But now, with the Future Submarine Program in trouble, there is no proper explanation at all from Linda Reynolds about how this Program will be successfully delivered. And the Future Submarines are certainly not Scott Morrison’s favourite topic either.
The Morrison Government goes big on rhetoric but is a complete failure on delivery.
Recently there has been much muscular language used by Morrison Government MP’s about Australia's relationship with China. It has not helped our relationship with China. It has done nothing to improve Australia's strategic circumstances. 
Yet when it comes to the management of a program which, done properly, would materially change Australia's ability to engage with the world, in a way which would be empowering, and would build our sovereignty, and give us more choices about our strategic circumstances, all we have from this Government is one giant fiasco.
So, let me be completely clear. Because of the way this Liberal Government has governed, because of Scott Morrison's Prime Ministership, Australians are less safe. Our national security has been profoundly compromised. Australia now has a major problem in relation to the single most important military platform this country possesses. 
Scott Morrison’s Liberals have failed Australians with our national security.
“[W]hen it comes to the doing
this is a government which repeatedly fails”
Submarines are just one example of how the Morrison Government has failed when it comes to operationalizing its commitments.
Construction proper of the Future Frigates has already been delayed by the Government by two years to 2022 to ameliorate risk. Defence has now added the Future Frigates as a Project of Interest due to its strategic importance but also its cost and schedule risks. It is also clear that there are significant design issues. And the recently released 2020 Force Structure Plan has revealed that what was touted as a $35 billion program just two years ago is now a $45.6 billion program – a 30 per cent increase. This massive increase in cost has reportedly come not as a result of building more frigates or speeding up the build process, but in fact to slow down the build process.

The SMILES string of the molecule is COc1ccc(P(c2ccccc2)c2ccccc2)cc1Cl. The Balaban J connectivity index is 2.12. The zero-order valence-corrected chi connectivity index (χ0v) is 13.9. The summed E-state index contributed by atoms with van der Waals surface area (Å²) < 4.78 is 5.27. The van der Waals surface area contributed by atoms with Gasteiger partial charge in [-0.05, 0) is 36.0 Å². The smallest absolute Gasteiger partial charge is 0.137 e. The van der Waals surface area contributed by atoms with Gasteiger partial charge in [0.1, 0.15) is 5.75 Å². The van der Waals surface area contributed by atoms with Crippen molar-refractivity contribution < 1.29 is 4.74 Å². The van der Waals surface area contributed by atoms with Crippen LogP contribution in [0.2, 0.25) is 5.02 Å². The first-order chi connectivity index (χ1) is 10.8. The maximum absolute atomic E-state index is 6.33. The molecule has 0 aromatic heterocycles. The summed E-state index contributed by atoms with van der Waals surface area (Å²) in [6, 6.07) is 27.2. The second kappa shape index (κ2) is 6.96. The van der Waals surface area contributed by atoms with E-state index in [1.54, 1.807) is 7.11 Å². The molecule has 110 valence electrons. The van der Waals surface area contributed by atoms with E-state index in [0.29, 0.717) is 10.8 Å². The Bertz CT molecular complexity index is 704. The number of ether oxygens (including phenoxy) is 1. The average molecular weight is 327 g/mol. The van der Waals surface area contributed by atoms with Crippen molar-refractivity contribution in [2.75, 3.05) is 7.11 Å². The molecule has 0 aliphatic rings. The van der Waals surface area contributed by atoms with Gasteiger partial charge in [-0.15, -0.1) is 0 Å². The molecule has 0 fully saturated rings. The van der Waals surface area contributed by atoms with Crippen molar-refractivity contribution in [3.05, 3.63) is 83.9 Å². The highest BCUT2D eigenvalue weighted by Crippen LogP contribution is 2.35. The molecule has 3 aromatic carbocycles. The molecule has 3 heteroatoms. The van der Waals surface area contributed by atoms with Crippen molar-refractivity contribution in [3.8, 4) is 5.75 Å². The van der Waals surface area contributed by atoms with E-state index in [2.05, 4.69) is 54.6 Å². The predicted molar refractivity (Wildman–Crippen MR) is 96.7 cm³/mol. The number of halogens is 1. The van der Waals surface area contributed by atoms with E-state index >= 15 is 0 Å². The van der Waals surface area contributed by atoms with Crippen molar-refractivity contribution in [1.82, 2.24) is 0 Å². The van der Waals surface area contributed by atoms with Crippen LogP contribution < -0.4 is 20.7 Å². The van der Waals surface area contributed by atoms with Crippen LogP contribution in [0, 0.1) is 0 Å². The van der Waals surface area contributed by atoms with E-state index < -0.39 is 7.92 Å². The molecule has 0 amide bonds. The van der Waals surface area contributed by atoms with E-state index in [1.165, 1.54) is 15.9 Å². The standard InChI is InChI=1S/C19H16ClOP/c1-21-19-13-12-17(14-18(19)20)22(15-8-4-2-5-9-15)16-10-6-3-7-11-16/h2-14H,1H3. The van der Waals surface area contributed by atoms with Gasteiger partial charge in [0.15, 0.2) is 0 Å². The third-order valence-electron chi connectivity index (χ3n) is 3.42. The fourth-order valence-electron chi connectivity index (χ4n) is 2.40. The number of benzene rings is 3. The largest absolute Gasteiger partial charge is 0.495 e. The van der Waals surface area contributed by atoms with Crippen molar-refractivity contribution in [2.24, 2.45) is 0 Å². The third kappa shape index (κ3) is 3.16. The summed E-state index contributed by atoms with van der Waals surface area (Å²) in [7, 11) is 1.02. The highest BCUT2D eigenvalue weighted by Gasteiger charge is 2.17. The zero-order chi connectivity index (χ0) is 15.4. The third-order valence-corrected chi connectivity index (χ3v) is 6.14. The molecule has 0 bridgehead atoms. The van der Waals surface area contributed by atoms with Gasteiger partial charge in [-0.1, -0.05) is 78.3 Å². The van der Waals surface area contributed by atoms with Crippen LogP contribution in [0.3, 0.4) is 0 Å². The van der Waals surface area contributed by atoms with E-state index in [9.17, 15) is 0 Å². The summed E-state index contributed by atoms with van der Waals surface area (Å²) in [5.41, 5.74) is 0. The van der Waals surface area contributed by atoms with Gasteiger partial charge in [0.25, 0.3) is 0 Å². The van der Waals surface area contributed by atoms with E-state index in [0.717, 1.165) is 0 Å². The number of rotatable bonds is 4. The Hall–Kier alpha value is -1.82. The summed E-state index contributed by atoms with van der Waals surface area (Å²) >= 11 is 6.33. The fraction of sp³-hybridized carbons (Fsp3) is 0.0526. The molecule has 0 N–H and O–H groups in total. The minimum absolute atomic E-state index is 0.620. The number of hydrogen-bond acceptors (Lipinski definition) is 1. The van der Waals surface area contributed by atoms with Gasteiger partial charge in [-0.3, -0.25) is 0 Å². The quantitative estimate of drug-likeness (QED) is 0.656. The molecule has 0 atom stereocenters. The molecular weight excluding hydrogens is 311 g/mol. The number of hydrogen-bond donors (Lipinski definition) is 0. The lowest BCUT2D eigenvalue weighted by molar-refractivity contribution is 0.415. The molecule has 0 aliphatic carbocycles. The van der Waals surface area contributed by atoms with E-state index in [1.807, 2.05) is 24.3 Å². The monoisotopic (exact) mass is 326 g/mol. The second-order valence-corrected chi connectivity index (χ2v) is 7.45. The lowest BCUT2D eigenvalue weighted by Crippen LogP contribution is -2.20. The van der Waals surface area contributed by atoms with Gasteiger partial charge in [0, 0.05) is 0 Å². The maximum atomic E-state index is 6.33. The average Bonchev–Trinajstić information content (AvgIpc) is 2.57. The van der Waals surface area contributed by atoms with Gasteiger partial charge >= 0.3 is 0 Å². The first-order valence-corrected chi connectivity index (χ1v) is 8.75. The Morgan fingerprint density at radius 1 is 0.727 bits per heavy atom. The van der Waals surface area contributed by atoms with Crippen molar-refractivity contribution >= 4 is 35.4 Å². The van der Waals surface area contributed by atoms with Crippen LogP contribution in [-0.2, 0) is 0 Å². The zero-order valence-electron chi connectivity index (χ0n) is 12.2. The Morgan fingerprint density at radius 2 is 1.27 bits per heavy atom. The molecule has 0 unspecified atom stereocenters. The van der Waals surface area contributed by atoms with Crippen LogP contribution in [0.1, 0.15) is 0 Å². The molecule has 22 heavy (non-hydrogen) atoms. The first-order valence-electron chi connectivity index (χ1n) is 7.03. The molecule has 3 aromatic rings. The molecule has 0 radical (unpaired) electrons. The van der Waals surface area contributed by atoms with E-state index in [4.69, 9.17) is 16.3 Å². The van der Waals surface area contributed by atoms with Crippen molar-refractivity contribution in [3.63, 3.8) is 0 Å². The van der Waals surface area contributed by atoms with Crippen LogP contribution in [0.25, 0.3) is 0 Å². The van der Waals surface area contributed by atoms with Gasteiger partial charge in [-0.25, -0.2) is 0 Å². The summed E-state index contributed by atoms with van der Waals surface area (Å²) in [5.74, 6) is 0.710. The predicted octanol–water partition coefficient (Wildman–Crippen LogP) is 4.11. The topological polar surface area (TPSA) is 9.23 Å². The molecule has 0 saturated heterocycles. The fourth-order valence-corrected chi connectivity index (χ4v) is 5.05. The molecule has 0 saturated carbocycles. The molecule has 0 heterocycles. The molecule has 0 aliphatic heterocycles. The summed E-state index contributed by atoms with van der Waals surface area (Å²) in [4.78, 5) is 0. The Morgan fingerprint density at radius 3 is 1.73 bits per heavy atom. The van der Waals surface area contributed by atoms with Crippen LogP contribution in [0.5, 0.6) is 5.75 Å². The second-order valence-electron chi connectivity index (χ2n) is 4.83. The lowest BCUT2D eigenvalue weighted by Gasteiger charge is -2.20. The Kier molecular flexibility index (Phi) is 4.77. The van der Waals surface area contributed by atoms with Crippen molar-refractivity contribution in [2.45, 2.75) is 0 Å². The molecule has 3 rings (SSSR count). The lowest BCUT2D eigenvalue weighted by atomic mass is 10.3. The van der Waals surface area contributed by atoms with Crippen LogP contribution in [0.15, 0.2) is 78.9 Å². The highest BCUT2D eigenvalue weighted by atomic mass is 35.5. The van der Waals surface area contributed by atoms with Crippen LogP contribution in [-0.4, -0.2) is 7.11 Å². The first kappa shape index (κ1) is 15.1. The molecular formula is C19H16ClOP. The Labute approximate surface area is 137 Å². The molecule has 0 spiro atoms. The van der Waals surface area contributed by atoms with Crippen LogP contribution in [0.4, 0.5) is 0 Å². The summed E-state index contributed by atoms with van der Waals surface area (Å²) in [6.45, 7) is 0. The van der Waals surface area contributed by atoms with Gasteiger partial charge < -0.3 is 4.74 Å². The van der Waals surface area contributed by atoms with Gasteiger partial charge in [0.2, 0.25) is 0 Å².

In handling the Coronavirus, the Morrison Government was initially reluctant to put in place a wage subsidy resulting in massive queues outside Centrelink offices unlike anything Australia has seen since the Great Depression. It was only because Labor urged the Government to put in place a wage subsidy that the Government moved to implement Jobkeeper. But when it did the scheme saw 870,000 Australians paid on average $550 a fortnight more than what they had earned before the Coronavirus hit. While small businesses were going up in flames all over the country others received an unexpected windfall to the tune of $6 billion in just six months. On an annualised basis this is the equivalent of the entire cost of the Pharmaceutical Benefits Scheme.